Twenty-first Sunday after Pentecost

While the authorship of 2 Thessalonians is questioned by many scholars, interpreting the letter in light of Paul’s thought world, particularly in relation to 1 Thessalonians, is necessary for the purpose of preaching.

Luke 19:4

Commentary on 2 Thessalonians 1:1-4, 11-12

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While the authorship of 2 Thessalonians is questioned by many scholars, interpreting the letter in light of Paul’s thought world, particularly in relation to 1 Thessalonians, is necessary for the purpose of preaching.

The opening salutation of 2 Thessalonians (sender, recipient, and greeting) is almost identical to that of 1 Thessalonians. 2 Thessalonians follows the language and form of 1 Thessalonians, including a prayer of extended thanksgiving.

One of the chief reasons that the authenticity of 2 Thessalonians is challenged is because of the inconsistency between its account of the end-time and that of 1 Thessalonians. For example, unlike 1 Thessalonians (4:13—5:3), 2 Thessalonians seems to entail a schedule of end-time events (2:1-12). Since our lection selects only 1:1-4 and verses 11-12 but does not include the content in the middle, which illustrates the final judgment “on that day” of Christ’s coming (1:10), preachers may not feel a need to address the difficult topic of eschatology. Yet, the affirmative tone of thanksgiving arises from the situation of suffering of the Christian believers, which Paul (along with Silvanus and Timothy) relates to their salvation on the day of the judgment.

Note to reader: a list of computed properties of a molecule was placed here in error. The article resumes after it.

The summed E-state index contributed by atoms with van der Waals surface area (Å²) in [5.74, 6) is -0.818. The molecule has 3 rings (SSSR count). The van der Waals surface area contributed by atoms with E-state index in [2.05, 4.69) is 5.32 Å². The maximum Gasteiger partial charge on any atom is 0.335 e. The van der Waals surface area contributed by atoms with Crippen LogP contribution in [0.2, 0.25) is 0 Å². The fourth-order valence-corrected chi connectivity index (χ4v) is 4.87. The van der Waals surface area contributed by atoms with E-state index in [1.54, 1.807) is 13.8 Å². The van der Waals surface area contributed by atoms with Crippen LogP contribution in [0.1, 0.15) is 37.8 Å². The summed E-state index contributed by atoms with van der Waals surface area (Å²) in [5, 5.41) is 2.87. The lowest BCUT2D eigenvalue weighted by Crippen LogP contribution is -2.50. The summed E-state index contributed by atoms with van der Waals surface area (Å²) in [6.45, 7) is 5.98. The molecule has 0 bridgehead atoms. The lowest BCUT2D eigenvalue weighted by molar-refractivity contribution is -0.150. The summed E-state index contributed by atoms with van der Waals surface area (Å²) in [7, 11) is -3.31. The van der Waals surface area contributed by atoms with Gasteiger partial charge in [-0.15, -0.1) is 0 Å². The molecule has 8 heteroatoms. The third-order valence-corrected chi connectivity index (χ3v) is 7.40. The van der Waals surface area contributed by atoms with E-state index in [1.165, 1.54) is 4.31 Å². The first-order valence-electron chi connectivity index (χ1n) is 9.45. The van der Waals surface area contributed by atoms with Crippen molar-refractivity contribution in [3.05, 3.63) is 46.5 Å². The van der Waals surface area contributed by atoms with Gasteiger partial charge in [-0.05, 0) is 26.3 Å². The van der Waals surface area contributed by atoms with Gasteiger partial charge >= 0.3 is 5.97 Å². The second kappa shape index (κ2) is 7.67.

Observing the following structure helps us see how these themes (thanksgiving—suffering—end times) are related.

  • 2 Thessalonians 1:3 We must (opheilomen) always give thanks to God for you brothers and sisters… (because of your faith and love in the midst of suffering).
  • 1:5-12 The judgment at Christ’s coming
  • 1:11-12 … we always pray for you, asking that God will … fulfill work of faith…
  • 2:1-12 The time before the end
  • 2:13 We must always give thanks to God for you brothers and sisters… (because God chose you for salvation).

Paul does not express the obligation of thanksgiving in any other letters. This derives from the Thessalonians growing faith and increasing love, which stems from their response to persecutions and afflictions.

In his extended thanksgiving and prayers in 1 Thessalonians, Paul remembers their “work of faith and labor of love and steadfastness of hope in our Lord Jesus Christ” (1 Thessalonians 1:2-3). While 1 Thessalonians explicitly indicates the hope for Christ’s coming (parousia, 2:19; 5:8), the term “hope” is missing from the usual triad of faith, love, and hope in 2 Thessalonians 1:3.

However, “hope” is not only dispersed throughout the eschatological discourse (2 Thessalonians 1:5-12; 2:1-12; see also 2:16), it can also be seen as interchangeable with “steadfastness” or “endurance” (hypomone) as found in 1:4 and elsewhere in Paul’s other letters (Romans 5:3-4; 8:25; 2 Corinthians 1:6; 6:4). These passages often describe the conditions of affliction, tribulation, and suffering in which Paul puts together faith-love-hope, endurance, comfort, and salvation, which also appear in the following and other passages of 2 Thessalonians: